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Summer 2009 | Caring for creation

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Mount Haggin and the Anaconda Smelter
Mount Haggin (left) and the Anaconda smelter stack. The smelter closed in 1981 and, along with the copper mines in Butte, was to become part of the largest Superfund cleanup area in the nation.

Drew Van Fossen
Drew Van Fossen (Communications)
The gospel of green
By Drew Van Fossen
Director of Communications and Design

What I knew as a young boy was that which formed the boundaries of my existence. I knew that 10,500-foot Mount Haggin rose up and up and up from my back door, a granite sentinel along the Continental Divide. It presented the proverbial picture of the Rocky Mountains – inspiring, beautiful and steadfast. Nestled along each of its ridges lay crystalline alpine lakes, teeming with trout and surrounded by giant boulders and scrappy alpine fir.

On the opposite side, out my front door, stood another sentinel, the Big Stack – the smokestack for the copper smelter. At 585 feet, it was the world’s tallest freestanding masonry structure. It was 60 feet in diameter at the top and its sole purpose was to carry three to four million cubic feet of exhaust gases from the smelter into the air each minute, every hour of every day.

I was born and raised in the small smelter town of Anaconda, Montana. Anaconda existed to refine the copper ore that was mined 25 miles away in Butte, also known as “the richest hill on earth.” In 1898, America was going electric, the mines in Butte were producing more than 40 percent of the world’s copper, and names like Hearst, Rothschild and Rockefeller were clamoring to get their piece of the market.

By the time I came along more than a half-century later, the prosperity of America’s greatest copper boomtowns was pretty much history and the extent of their damage to the environment were yet to be discovered.

Such was my early introduction to the argument between the economy and the environment. I liked the mountain because it was majestic and beautiful. I disliked the smokestack because its smoke made my mouth taste like sulfur. Yet, I was willing to accept the taste because all my friends’ fathers worked at the smelter. This simple,childhood rationale was the precursor to the questions I would ask as an adult. Is it possible to have a deep, abiding reverence for both the Earth and for the means its people must use to survive (and prosper)? Can we be stewards of both resources and progress? Can we maintain an attitude of thankfulness and humility for our providence and for the land that supplies it?

Ultimately, we all face such questions. When we think of environmental degradation, the green movement and sustainability, we tend to go right to the macro level – world hunger, overpopulation; ecocatastrophes like global warming, desertification, deforestation, ozone holes, toxic waste and species extinction.These are big, weighty, complex issues, and it is easy, even expedient, to blame them on corporate greed, inept governments or some other faceless entity, and to stand in disbelief that any of us can really make a difference in moderating human impact on the earth.

The truth is, the vast majority of these issues are not a result of conscious decisions to destroy the environment, but rather of the actions of people who have not discovered a compelling reason to modify their thinking or behavior away from self-interest. In examining the problem, maybe we could start with the environment of our hearts.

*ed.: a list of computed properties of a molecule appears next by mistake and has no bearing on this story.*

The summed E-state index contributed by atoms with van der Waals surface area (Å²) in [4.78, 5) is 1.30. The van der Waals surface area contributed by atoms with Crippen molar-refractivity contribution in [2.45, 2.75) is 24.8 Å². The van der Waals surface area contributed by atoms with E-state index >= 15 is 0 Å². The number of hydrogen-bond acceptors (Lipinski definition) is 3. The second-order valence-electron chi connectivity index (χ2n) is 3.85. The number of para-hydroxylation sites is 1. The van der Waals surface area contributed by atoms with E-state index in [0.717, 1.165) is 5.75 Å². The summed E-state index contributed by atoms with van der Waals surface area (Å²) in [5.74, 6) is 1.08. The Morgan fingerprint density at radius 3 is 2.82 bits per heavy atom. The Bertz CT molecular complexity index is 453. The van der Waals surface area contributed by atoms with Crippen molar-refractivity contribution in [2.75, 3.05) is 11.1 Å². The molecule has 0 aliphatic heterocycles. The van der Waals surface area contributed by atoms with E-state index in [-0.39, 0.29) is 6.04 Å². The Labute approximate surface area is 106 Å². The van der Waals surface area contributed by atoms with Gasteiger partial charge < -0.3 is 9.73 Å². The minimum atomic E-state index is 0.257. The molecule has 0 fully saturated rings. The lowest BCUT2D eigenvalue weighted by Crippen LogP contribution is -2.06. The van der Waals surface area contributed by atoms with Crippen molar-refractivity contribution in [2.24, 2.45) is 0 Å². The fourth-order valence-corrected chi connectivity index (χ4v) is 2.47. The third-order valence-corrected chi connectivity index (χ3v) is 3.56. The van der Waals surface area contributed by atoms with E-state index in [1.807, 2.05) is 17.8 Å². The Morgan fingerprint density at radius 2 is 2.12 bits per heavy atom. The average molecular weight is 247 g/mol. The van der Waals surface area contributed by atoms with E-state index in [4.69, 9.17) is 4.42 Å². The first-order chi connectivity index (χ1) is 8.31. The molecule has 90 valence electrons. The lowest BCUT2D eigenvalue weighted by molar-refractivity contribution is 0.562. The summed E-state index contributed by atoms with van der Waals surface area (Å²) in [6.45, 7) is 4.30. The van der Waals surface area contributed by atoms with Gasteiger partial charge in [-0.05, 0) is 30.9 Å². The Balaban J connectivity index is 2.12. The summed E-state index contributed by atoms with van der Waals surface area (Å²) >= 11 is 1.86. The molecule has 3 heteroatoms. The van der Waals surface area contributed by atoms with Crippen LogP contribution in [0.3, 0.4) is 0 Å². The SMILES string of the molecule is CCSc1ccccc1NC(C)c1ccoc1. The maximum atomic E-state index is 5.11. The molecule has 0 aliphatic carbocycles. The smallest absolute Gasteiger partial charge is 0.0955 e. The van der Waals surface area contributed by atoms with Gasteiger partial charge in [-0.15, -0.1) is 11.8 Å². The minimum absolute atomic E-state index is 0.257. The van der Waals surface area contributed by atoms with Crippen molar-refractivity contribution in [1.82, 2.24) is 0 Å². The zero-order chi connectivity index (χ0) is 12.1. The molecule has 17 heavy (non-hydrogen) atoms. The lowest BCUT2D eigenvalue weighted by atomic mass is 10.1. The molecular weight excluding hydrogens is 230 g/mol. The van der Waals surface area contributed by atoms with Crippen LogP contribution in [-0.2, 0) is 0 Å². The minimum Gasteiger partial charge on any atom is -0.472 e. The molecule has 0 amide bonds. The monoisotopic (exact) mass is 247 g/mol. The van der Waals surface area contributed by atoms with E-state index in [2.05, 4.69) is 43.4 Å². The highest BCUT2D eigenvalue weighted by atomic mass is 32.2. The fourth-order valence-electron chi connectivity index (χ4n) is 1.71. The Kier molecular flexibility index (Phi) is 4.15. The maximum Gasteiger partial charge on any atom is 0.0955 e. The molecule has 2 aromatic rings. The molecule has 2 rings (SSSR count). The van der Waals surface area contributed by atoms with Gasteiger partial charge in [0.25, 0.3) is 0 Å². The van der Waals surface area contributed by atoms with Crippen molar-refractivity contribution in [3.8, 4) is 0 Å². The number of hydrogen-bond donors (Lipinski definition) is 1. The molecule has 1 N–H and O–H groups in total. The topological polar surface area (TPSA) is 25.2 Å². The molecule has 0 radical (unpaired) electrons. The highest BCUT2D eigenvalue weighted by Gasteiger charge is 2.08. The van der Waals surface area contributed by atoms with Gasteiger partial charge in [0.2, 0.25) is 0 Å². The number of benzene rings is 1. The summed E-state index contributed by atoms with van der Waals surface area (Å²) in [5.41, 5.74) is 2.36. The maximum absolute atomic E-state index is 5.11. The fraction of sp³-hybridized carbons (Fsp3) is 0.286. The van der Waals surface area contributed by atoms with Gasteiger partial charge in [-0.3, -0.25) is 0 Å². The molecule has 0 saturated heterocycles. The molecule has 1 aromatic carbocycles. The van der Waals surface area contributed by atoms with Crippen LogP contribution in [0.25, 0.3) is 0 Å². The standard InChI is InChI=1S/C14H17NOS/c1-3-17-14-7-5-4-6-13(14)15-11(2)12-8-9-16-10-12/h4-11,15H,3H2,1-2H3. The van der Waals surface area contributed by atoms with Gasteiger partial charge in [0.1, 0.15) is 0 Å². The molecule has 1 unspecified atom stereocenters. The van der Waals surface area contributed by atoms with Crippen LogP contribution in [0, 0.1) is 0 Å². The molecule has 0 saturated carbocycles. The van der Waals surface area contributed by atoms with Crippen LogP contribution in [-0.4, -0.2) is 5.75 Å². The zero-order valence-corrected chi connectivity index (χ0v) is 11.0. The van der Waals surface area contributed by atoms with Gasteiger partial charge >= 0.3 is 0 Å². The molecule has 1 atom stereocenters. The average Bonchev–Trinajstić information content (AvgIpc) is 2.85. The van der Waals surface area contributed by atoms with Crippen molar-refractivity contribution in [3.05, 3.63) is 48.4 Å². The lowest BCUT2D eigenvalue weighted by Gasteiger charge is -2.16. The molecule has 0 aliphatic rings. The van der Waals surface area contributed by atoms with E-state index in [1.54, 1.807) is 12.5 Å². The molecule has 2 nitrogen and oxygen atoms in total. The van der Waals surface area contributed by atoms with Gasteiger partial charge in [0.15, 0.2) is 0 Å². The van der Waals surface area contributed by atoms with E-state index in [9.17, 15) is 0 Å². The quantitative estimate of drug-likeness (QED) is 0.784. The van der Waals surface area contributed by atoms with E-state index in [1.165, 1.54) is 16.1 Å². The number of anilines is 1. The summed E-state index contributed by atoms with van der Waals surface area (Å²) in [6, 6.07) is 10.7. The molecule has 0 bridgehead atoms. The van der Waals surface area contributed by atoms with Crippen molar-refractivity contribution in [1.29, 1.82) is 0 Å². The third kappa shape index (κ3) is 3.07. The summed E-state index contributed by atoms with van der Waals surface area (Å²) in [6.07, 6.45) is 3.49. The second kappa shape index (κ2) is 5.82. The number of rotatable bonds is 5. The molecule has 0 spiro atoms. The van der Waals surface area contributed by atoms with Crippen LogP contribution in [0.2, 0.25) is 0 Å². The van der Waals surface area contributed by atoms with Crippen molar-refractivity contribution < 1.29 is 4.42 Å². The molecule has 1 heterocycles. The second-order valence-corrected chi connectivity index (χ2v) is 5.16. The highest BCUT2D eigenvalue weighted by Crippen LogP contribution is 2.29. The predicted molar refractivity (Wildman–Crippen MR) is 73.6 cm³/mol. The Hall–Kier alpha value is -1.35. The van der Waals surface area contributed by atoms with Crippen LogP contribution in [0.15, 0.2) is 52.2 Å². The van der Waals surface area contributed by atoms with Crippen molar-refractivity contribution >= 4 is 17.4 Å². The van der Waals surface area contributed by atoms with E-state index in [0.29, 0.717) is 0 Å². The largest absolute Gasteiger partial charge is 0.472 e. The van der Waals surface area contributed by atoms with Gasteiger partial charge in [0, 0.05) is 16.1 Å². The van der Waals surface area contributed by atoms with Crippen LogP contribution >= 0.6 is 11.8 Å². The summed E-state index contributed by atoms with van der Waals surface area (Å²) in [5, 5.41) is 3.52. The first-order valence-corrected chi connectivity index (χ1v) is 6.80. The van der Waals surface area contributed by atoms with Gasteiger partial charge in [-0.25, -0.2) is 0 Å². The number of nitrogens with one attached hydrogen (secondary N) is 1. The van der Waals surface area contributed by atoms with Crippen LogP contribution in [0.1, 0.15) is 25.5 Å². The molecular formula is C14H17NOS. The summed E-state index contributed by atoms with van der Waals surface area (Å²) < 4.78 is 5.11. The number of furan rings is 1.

Imagine an approach that relies on mutual esteem, trust, faith and responsibility. Imagine one of open dialogue, consultation and collaboration. Imagine a commitment to the well-being of others – lives lived after the model of Jesus Christ.This imagining is found in the avowed mission of St. Norbert College. That mission, aligned with the Catholic intellectual tradition, the liberal arts tradition and the charism of the Norbertine order, make an admirable place to start.

From there, each of us can choose to be part of what C.S. Lewis called the “good infection,” the life and love of Christ lived out in humility: in action toward our neighbors, one person at a time; but also in stewardship and care for our neighborhoods, in small incremental ways, one action at a time. This was Norbert’s way, it was Christ’s way and it is a good way. Through the good infection, complete healing can be possible even where great damage has been done.

Summer 2009 magazine

Web extras Look here for web-only content that expands on topics presented in the current St. Norbert College Magazine (PDF).

Audio Fresh Ink
Original compositions by student musicians.

Photo Gallery Commencement 2009
A gallery of images from this major event in the academic calendar.

Text Extra Environmental ethics
Excerpts from a new work by Larry Waggle (Philosophy).

Text Extra An ocean of change
Tim Boyer ’89 on research honored with the 2007 Nobel Peace Prize.

Video A green collaboration
Student researchers talk about their plans for an environmentally responsible science facility.

Photo Gallery Lines of connection
A vibrant multicultural community depicted in new artwork on campus.

Photo Gallery Faces of Japan
Examining traditional and contemporary ideals of beauty.

Photo Gallery Fifty years at St. Norbert Abbey
A half-century of history celebrated this summer.

Story ideas? Your ideas for future magazine stories are most welcome. Write to the editor with any suggestions or comments.

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